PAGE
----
Pfiesteria outbreak feared 31 menhaden found with lesions on Shore

August 06, 1998|By Heather Dewar | Heather Dewar,SUN STAFF

State biologists are swarming over a tiny tributary of the Wicomico River where fish with Pfiesteria-like lesions have been found over the past two days, officials of the Department of Natural Resources said last night.

Thirty-one of the 151 menhaden sampled Tuesday and yesterday at the mouth of Shiles Creek -- in a remote area about a mile down the Wicomico from the Eastern Shore community of Whitehaven -- had fresh lesions, said Department of Natural Resources Secretary John R. Griffin.

On the advice of Griffin and Department of Health and Mental Hygiene Secretary Dr. Martin P. Wasserman, Gov. Parris N. Glendening decided last night to keep the creek open to boaters, fishermen and swimmers, even though the number of lesioned fish meets one of the state's criteria for ordering a Pfiesteria-related river closure -- at least 50 fish sampled and at least one-fifth of those with fresh lesions.

Because the number of fish involved is small, the area is rarely fished and the presence of Pfiesteria has not been confirmed, Griffin said, Glendening "agreed with our observations at this point that this is a real borderline situation, and prudence suggests that we monitor it heavily."

"We don't have a fish kill, we don't have fish in distress, but we have come up with about 31 menhaden with fresh lesions," said Griffin. "It wasn't earth-shattering, but it piqued our concern."

Officials are worried that the outbreak could widen as menhaden -- the fish that seems to be most affected by Pfiesteria -- continue the summer migration, which has just begun, into the mouths of the Chesapeake Bay's rivers and creeks, officials said.

Glendening, who is in Ocean City for a statewide political conference, told officials "to do whatever is necessary to respond to the outbreak and protect the public," said Ray Feldmann, the governor's press secretary. "We can't overreact, but at the same time we can't underreact either, because this isn't just a Chesapeake Bay water quality issue, it's a public health issue."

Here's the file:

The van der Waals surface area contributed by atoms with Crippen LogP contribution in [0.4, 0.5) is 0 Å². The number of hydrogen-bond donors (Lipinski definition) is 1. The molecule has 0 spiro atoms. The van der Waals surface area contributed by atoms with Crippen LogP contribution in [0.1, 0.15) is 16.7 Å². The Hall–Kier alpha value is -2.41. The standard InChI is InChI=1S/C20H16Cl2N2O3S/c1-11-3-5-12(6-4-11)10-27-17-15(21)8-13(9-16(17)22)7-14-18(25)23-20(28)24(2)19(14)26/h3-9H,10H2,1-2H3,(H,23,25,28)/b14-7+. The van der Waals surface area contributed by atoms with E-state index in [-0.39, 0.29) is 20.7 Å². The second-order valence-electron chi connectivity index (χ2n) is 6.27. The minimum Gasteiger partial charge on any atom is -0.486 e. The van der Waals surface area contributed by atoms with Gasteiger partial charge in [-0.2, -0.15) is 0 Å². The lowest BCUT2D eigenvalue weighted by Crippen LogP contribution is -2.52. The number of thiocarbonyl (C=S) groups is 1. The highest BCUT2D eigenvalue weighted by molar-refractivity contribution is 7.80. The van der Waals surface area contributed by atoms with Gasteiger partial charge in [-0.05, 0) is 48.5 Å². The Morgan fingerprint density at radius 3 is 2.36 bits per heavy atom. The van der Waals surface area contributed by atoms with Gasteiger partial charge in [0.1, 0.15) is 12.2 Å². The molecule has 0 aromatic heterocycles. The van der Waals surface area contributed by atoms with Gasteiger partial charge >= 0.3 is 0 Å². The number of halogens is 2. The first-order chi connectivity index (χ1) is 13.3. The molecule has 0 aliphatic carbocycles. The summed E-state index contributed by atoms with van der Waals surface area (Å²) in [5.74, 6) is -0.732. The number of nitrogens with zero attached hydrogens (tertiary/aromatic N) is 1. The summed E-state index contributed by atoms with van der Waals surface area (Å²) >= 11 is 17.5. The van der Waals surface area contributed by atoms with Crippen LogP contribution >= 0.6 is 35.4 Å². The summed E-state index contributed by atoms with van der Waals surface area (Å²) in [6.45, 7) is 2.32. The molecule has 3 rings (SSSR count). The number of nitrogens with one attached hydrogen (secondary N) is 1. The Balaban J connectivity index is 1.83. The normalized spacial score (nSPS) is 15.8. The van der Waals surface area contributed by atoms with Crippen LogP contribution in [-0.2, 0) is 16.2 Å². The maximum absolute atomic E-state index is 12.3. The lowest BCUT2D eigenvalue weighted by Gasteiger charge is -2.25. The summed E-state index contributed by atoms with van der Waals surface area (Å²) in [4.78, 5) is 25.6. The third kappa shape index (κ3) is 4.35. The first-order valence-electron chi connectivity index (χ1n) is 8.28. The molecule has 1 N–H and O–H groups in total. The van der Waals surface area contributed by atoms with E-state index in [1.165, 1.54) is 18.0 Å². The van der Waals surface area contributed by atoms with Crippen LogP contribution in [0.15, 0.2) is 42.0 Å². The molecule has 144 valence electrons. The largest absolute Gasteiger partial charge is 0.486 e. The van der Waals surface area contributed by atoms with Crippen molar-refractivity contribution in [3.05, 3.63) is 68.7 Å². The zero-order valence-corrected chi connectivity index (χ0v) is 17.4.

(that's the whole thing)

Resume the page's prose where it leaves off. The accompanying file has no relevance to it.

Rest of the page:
The fish, scarred with bloody lesions like the ones caused by Pfiesteria piscicida, were discovered during DNR's routine monitoring of the creek Tuesday, officials said. State biologists took water samples, which were shipped yesterday to the North Carolina laboratory of Pfiesteria expert JoAnn Burkholder for testing.

Results of the tests probably won't be finished until tomorrow, DNR officials said.

DNR's "rapid response team" planned to resume sampling in the creek today, agency biologist Harley Spear said.

DNR police will also be on the scene in case water skiers or swimmers try to use the creek, but "they'll play it by ear," Griffin said, and will probably issue warnings rather than order people off the waterway.

"The DNR has done a very admirable job of making sure public safety is their first priority," said Thomas V. Grasso, Maryland director of the Chesapeake Bay Foundation. "Right now, I think they're doing the right thing."

The discovery was made almost exactly a year after tens of thousands of dying fish appeared on the Pocomoke River on Aug. 6, 1997. That fish kill led biologists from suspicion to certainty that Pfiesteria is present in its fish-killing form in Chesapeake Bay waters.

But Griffin stressed that this week's incident on Shiles Creek is far different -- involving a handful of sick fish rather than thousands of dying ones, in a 50-yard-wide creek rather than across the broad mouth of a heavily traveled, heavily fished river. "It's not at all like last year," he said. "There's no comparison in terms of scope, severity or anything else."

Pub Date: 8/06/98

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